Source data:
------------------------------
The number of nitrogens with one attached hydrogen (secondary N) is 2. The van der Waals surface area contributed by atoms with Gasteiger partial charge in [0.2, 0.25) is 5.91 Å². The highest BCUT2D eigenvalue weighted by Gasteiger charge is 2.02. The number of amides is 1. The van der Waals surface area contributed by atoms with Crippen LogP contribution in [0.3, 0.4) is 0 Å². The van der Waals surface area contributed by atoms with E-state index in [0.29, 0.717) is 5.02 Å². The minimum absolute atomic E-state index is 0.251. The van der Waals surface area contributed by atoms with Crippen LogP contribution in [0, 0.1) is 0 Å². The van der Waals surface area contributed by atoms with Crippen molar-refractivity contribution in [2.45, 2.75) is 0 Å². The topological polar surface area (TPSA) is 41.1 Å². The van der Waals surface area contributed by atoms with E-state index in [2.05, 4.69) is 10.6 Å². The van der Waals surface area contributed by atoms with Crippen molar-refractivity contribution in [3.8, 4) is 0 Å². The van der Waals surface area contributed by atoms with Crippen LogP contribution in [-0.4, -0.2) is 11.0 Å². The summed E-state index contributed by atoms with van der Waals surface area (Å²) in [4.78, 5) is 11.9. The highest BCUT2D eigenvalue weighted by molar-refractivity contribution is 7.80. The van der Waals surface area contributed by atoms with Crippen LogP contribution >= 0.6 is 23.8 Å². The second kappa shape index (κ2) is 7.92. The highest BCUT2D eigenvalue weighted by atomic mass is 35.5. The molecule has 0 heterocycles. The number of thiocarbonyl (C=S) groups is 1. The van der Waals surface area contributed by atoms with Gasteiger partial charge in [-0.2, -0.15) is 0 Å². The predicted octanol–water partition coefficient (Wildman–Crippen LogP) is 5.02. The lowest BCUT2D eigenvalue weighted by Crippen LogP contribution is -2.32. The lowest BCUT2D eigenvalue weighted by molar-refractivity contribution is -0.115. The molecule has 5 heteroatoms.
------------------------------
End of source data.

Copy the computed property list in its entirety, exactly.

The number of nitrogens with one attached hydrogen (secondary N) is 2. The van der Waals surface area contributed by atoms with Gasteiger partial charge in [0.2, 0.25) is 5.91 Å². The highest BCUT2D eigenvalue weighted by Gasteiger charge is 2.02. The number of amides is 1. The van der Waals surface area contributed by atoms with Crippen LogP contribution in [0.3, 0.4) is 0 Å². The van der Waals surface area contributed by atoms with E-state index in [0.29, 0.717) is 5.02 Å². The minimum absolute atomic E-state index is 0.251. The van der Waals surface area contributed by atoms with Crippen LogP contribution in [0, 0.1) is 0 Å². The van der Waals surface area contributed by atoms with Crippen molar-refractivity contribution in [2.45, 2.75) is 0 Å². The topological polar surface area (TPSA) is 41.1 Å². The van der Waals surface area contributed by atoms with E-state index in [2.05, 4.69) is 10.6 Å². The van der Waals surface area contributed by atoms with Crippen molar-refractivity contribution in [3.8, 4) is 0 Å². The van der Waals surface area contributed by atoms with Crippen LogP contribution in [-0.4, -0.2) is 11.0 Å². The summed E-state index contributed by atoms with van der Waals surface area (Å²) in [4.78, 5) is 11.9. The highest BCUT2D eigenvalue weighted by molar-refractivity contribution is 7.80. The van der Waals surface area contributed by atoms with Crippen LogP contribution >= 0.6 is 23.8 Å². The second kappa shape index (κ2) is 7.92. The highest BCUT2D eigenvalue weighted by atomic mass is 35.5. The molecule has 0 heterocycles. The number of thiocarbonyl (C=S) groups is 1. The van der Waals surface area contributed by atoms with Gasteiger partial charge in [-0.2, -0.15) is 0 Å². The predicted octanol–water partition coefficient (Wildman–Crippen LogP) is 5.02. The lowest BCUT2D eigenvalue weighted by Crippen LogP contribution is -2.32. The lowest BCUT2D eigenvalue weighted by molar-refractivity contribution is -0.115. The molecule has 5 heteroatoms.